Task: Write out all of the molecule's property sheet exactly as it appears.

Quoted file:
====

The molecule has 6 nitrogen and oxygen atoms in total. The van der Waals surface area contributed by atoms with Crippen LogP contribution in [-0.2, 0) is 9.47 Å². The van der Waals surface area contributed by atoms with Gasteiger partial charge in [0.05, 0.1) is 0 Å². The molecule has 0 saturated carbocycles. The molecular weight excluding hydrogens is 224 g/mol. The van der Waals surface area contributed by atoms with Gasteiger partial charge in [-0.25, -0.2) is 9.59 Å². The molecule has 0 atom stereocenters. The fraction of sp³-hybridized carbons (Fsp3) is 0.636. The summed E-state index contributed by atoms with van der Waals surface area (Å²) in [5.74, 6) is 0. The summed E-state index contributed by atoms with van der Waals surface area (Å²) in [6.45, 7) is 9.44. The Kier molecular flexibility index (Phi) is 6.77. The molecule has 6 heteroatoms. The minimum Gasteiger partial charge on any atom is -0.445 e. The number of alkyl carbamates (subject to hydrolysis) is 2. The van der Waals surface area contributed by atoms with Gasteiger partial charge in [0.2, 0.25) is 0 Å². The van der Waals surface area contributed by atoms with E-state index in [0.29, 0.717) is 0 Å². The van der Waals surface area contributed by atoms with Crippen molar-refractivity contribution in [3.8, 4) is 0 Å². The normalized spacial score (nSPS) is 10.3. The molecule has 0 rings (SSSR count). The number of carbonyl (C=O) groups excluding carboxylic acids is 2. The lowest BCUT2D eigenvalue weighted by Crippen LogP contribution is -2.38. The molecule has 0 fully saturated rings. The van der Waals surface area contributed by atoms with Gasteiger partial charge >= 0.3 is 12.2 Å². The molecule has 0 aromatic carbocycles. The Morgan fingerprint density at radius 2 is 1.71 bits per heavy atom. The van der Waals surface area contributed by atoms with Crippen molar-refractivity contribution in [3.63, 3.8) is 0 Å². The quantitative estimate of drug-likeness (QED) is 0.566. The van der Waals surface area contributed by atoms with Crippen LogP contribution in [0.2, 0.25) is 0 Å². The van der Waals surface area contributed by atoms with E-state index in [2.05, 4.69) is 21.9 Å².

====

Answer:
The molecule has 6 nitrogen and oxygen atoms in total. The van der Waals surface area contributed by atoms with Crippen LogP contribution in [-0.2, 0) is 9.47 Å². The van der Waals surface area contributed by atoms with Gasteiger partial charge in [0.05, 0.1) is 0 Å². The molecule has 0 saturated carbocycles. The molecular weight excluding hydrogens is 224 g/mol. The van der Waals surface area contributed by atoms with Gasteiger partial charge in [-0.25, -0.2) is 9.59 Å². The molecule has 0 atom stereocenters. The fraction of sp³-hybridized carbons (Fsp3) is 0.636. The summed E-state index contributed by atoms with van der Waals surface area (Å²) in [5.74, 6) is 0. The summed E-state index contributed by atoms with van der Waals surface area (Å²) in [6.45, 7) is 9.44. The Kier molecular flexibility index (Phi) is 6.77. The molecule has 6 heteroatoms. The minimum Gasteiger partial charge on any atom is -0.445 e. The number of alkyl carbamates (subject to hydrolysis) is 2. The van der Waals surface area contributed by atoms with Gasteiger partial charge in [0.2, 0.25) is 0 Å². The van der Waals surface area contributed by atoms with E-state index in [0.29, 0.717) is 0 Å². The van der Waals surface area contributed by atoms with Crippen molar-refractivity contribution in [3.8, 4) is 0 Å². The normalized spacial score (nSPS) is 10.3. The molecule has 0 rings (SSSR count). The number of carbonyl (C=O) groups excluding carboxylic acids is 2. The lowest BCUT2D eigenvalue weighted by Crippen LogP contribution is -2.38. The molecule has 0 fully saturated rings. The van der Waals surface area contributed by atoms with Gasteiger partial charge >= 0.3 is 12.2 Å². The molecule has 0 aromatic carbocycles. The Morgan fingerprint density at radius 2 is 1.71 bits per heavy atom. The van der Waals surface area contributed by atoms with Crippen molar-refractivity contribution in [3.63, 3.8) is 0 Å². The quantitative estimate of drug-likeness (QED) is 0.566. The van der Waals surface area contributed by atoms with Crippen LogP contribution in [0.2, 0.25) is 0 Å². The van der Waals surface area contributed by atoms with E-state index in [2.05, 4.69) is 21.9 Å².